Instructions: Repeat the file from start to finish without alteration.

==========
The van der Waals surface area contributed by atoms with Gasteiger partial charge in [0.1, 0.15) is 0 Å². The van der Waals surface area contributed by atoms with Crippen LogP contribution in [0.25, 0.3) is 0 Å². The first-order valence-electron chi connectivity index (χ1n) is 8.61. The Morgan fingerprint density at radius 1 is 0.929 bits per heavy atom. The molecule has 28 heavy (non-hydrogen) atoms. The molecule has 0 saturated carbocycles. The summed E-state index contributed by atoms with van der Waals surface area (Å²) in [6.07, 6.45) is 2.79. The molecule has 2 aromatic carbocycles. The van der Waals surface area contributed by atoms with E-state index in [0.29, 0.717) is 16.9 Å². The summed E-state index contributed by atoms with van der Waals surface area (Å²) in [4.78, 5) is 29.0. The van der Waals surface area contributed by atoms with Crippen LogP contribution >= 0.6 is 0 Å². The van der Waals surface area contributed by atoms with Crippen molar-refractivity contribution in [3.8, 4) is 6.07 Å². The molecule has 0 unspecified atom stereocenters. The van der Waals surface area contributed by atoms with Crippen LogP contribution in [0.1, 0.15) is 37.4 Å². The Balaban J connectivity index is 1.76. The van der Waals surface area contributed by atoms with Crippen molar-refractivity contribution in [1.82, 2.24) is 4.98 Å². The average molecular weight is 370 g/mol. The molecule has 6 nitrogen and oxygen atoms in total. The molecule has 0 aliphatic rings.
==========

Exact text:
The van der Waals surface area contributed by atoms with Gasteiger partial charge in [0.1, 0.15) is 0 Å². The van der Waals surface area contributed by atoms with Crippen LogP contribution in [0.25, 0.3) is 0 Å². The first-order valence-electron chi connectivity index (χ1n) is 8.61. The Morgan fingerprint density at radius 1 is 0.929 bits per heavy atom. The molecule has 28 heavy (non-hydrogen) atoms. The molecule has 0 saturated carbocycles. The summed E-state index contributed by atoms with van der Waals surface area (Å²) in [6.07, 6.45) is 2.79. The molecule has 2 aromatic carbocycles. The van der Waals surface area contributed by atoms with E-state index in [0.29, 0.717) is 16.9 Å². The summed E-state index contributed by atoms with van der Waals surface area (Å²) in [4.78, 5) is 29.0. The van der Waals surface area contributed by atoms with Crippen LogP contribution >= 0.6 is 0 Å². The van der Waals surface area contributed by atoms with Crippen molar-refractivity contribution in [3.8, 4) is 6.07 Å². The molecule has 0 unspecified atom stereocenters. The van der Waals surface area contributed by atoms with Crippen LogP contribution in [0.1, 0.15) is 37.4 Å². The Balaban J connectivity index is 1.76. The van der Waals surface area contributed by atoms with Crippen molar-refractivity contribution in [1.82, 2.24) is 4.98 Å². The average molecular weight is 370 g/mol. The molecule has 6 nitrogen and oxygen atoms in total. The molecule has 0 aliphatic rings.